With adapter or expansion cards, for example, many new servers come with Peripheral Component Interconnect Express (PCI-E) capabilities, along with some backward-compatible support for PCI-X (the predecessor to PCI-E). The adapters you need for your new server will factor into the packaging or the amount of expansion capabilities necessary.
Do you have a growth- or capacity-forecast plan that reflects business objectives and future demand? A performance and capacity plan can be a simple and straightforward way of showing what you had in the past, including usage or historical trends, as well as current and predicted usage needs. Capacity plans and forecasts can assist in factoring your availability, server response time, storage, networking and software licensing requirements, as well as current and future energy demands.
Could you benefit from tiered servers? There are many different types of servers and a plethora of packaging options, processors and features. Generally speaking, different servers are aligned to different categories, classes or tiers of business and application functionality. For example, the top tier serves the needs of the best in class, mission-critical applications or business functions that require high performance and availability -- and lost time is lost opportunity. The lower tiers of the service focus on cost reduction or avoidance.
As a result, tiered servers refer to the level of service to which various business and application usage is linked. Your organization may have templates, tiers or service categories already defined for how IT resources are used. If not, now would be a good time to consider developing them in conjunction with your solution provider or other resources.
What about the cloud servers? Cloud servers are essentially virtual servers provided as a service from a solution provider on an hourly, daily, weekly, monthly or other on-demand basis. The charges or fees will vary depending on usage, processing capabilities, memory demands, data storage capacity and protection level. For some IT environments, cloud servers can help avoid the cost and overhead of buying and maintaining physical servers and associated software.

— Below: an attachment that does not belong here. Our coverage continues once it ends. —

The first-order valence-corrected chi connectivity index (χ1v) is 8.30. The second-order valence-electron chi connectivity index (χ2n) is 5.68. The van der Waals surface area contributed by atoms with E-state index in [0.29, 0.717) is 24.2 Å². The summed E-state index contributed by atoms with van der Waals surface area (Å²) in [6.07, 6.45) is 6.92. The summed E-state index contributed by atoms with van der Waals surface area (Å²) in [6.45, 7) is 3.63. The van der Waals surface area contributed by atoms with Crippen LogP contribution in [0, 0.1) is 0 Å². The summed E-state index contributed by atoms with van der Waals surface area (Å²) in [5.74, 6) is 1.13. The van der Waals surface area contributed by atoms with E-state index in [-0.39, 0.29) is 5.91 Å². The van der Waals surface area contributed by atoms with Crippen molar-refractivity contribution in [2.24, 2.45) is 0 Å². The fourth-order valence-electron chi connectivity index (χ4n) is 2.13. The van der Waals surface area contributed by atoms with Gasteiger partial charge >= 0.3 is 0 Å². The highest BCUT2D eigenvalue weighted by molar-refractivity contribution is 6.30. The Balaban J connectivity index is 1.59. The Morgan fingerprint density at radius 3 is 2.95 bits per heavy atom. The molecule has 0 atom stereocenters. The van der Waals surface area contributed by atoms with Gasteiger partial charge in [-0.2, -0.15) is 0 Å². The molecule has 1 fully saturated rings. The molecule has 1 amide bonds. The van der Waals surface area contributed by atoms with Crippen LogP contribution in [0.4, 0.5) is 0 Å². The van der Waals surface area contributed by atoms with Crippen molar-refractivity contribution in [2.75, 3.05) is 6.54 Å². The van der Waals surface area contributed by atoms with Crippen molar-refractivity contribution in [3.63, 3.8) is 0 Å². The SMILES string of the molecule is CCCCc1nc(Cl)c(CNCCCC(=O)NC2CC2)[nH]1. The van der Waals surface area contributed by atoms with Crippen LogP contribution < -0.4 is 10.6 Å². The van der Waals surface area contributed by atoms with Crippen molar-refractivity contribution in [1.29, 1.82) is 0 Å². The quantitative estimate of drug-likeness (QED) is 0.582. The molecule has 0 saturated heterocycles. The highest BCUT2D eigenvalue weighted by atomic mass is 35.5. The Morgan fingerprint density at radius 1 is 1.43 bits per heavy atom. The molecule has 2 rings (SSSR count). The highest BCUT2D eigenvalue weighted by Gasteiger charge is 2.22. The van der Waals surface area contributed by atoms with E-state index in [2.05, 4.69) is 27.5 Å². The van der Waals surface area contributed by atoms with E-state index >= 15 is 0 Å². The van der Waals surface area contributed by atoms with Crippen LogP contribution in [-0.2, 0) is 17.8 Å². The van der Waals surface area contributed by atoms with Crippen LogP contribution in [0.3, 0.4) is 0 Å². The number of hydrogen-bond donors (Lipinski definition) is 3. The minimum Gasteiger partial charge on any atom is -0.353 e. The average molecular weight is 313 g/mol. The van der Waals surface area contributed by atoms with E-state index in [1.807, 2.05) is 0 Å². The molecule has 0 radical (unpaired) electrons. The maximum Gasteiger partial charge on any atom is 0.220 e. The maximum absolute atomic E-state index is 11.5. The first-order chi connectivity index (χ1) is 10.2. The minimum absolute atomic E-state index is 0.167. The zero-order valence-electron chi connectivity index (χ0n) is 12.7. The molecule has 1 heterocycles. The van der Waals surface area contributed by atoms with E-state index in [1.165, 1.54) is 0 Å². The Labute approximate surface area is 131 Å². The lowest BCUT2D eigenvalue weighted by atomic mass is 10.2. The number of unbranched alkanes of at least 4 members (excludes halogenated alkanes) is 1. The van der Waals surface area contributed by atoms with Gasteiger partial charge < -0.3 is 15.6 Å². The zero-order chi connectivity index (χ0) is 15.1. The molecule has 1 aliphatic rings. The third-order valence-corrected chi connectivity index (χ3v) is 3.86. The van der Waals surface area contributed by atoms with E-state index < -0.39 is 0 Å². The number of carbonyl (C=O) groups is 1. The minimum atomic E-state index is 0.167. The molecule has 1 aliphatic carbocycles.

While you can run hypervisors on your physical servers and create your own virtual servers -- and even a private cloud -- shifting ownership to a cloud provider may reduce costs even further by driving up the utilization of a shared server.
When deciding on a cloud vs. a private server, take a step back and look at your big-picture business strategy. For smaller environments or special circumstances, moving all or some applications to a cloud, pay-as-you-go or subscription-based model can be advantageous. However, there can be hidden fees and service issues associated with the cloud. Thus, think of cloud servers or services as another tier of IT servers at different costs and availability points.
Bottom line: Start simple. When buying a server, understand your needs and requirements by mapping IT resources to specific business activities. Instead of speaking GHz, gigabyte, ports or protocols to the business people, learn their language and map resource usage to what they understand. For example, prove business value by saying something like, "With X number of servers and Y amount of memory, you can support 1,000 email users each with a specific mailbox size and availability." Approaching both sides of the fence can help you move forward on the momentum of your success.
Greg Schulz is founder of The Server and StorageIO Group, an independent IT industry advisory and consultancy firm based in Stillwater, Minn. He is also author of the books The Green and Virtual Data Center (CRC) and Resilient Storage Networks (Elsevier). Follow him on Twitter at @storageio.